Submitted by Marjorie of Marjorie’s Cracked Plate Jewelry – Manager of the Reclaimed to Fame Market at 1000 Markets.
The following is written by Andrew of Andrew’s Reclaimed – Reclaimed Wood & Garden Accessories
I have always had a fascination with woodworking. One of our most ancient crafts, it is simply amazing to me how far it’s come.
Let me tell you how I started on this journey into woodworking, and how a little resourcefulness and a bit of luck has brought my eco-friendly craft into our gardens.
It started several years back, when I had dabbled a little in woodworking. A little framing here, a bit of decking and fencing there. One sunny weekend I was helping out a friend of mine. He had recently purchased his first home, and was remodeling it. Where to begin? Well, he had decided that the outside would be the best start. He had already dismantled the deck in the back of the house, and was building a new one. All of the new framing and much of the decking he had already purchased, so there we began. Come dusk, when we were close to the end, we realized that we were going to be short on supplies, as the height of the deck was tall enough that it required a railing and balusters.
It wouldn’t have been such a challenge, except the project was on a tight budget. What to do now? That night it came to me. Months ago, I had helped a neighbor friend of mine take down his old barn. The neighbor had not had any use for this decades-old mossy weathered wood, but frankly, I would have hated to see it taken to the landfill. I think even then, in the back of my mind, I knew I would bring this precious wood to good use. I had de-nailed it, and stored it for later use.
Could I re-mill this old gray heap into useful material?
The next morning I told my friend about my plans for this lumber pile. “Couldn’t hurt, Andy”. This is where discovery began. We went back to the house, collected the lumber, and off we went to the table saw. Hours of sawing led to the unveiling of the beauty and durability of this old gray stack of boards. It was beautiful old-growth western red cedar. It looked and smelled wonderful. With the railing parts ready to go, we completed his deck, and he was so happy with it. It was just lovely. A better quality wood by far. Stiffer, stronger, finer grain, and full of color, from cocoa brown to fiery reds and orange. It looked just lovely against his stone gray composite deck boards. It was so rewarding, as I knew this railing was built without having to fell a single tree.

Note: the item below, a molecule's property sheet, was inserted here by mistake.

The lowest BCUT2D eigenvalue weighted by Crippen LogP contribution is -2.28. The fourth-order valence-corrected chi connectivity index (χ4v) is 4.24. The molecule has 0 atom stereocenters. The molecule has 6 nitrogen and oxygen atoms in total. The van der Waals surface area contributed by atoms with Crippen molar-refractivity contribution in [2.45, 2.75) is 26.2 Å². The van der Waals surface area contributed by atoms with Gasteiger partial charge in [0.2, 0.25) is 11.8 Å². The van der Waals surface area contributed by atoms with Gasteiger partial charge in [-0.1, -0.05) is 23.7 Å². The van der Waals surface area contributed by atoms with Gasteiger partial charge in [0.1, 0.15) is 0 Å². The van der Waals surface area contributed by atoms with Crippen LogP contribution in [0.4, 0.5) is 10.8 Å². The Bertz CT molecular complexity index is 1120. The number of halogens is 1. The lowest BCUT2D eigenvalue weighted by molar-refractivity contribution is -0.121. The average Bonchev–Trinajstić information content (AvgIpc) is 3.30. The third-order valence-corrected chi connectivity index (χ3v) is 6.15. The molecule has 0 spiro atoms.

Soon after that, I started my research into the usefulness of cedar. I had no idea that there were so many different species and grades. The year previous I had built my own deck of ironwood, and as beautiful and carefully crafted as it was, I imagined how it would have looked, had I used reclaimed cedar. If a deck could be built from reclaimed cedar, what other possibilities were there?
I had always loved the beauty and strength of an arbor, and decided to plan and build one from reclaimed cedar for next spring, for our own garden. I had always admired the craftsmanship of the European garden arbors and pergolas and their history. I began collecting reclaimed cedar wood beams and boards that autumn. From old decks and fences to large demolition projects, I collected, sorted, planed, and stacked. Every time I planed, I was never disappointed. The color and sweet aroma of this fine decades-old wood has never failed to amaze me, and I just knew that there was real potential for this reclaimed wood.
Once my first arbor was built, I had a drive. Over the winter, I continued learning, and after having built planter boxes, trellises, and other items from the same gorgeous material, I wanted other people to see the beauty of this reclaimed wood, and how useful it could be. I wanted people to see that there are many ways to use reclaimed lumber, and that there was no need to throw it away or burn it. And that there’s another way to minimize our effect on our natural resources.
I remember the conversation my wife, Melissa and I had one day about how we could show people the beauty of this recycled material and how it can be “born again” into our gardens. Where could we possibly start? “How about a farmers market?!” By this time, I had completed several breathtaking garden arbors for neighbors, and I had also started dabbling in different designs, and had completed several custom orders. We applied for the local farmers market, and were accepted. As luck would have it, our first farmers market was a hit. It was so rewarding, the number of people who were fascinated with the beauty and eco-friendliness of reclaimed cedar.
During that spring and summer, between market days, I researched and designed, and began building a variety of useful items, such as the bat houses, Flutterbye Houses, and the A.R. Bee Keep. My goal was not just to build quality into eco-friendly garden structures, but to help others with their desire to live a more eco-friendly lifestyle. One of my most important goals, one that I always strive for, is to always provide my customers with a high quality eco-friendly product.
Since my spring and summer of crafting for the farmer’s markets, I have had the pleasure of being a part of Etsy.com, arguably the very best hand-crafted venue. I will tell you, the very fact that I have been part of the eco-friendly crafts movement has been such a pleasure. Having satisfied customers is for certain one of the most important things to me in my craft, but more than that, bringing more knowledge of eco-friendly material, and eco-friendly ways of being, is rewarding beyond what I can put into words.
I am really excited to see where the new year will take my craft, and look forward to bringing new styles out of the old barn beams and into our little corner of the world, and becoming a greater part of the solution for our increasingly eco-friendly lives.
Visit Andrew’s Reclaimed at http://andrewsreclaimed.1000markets.com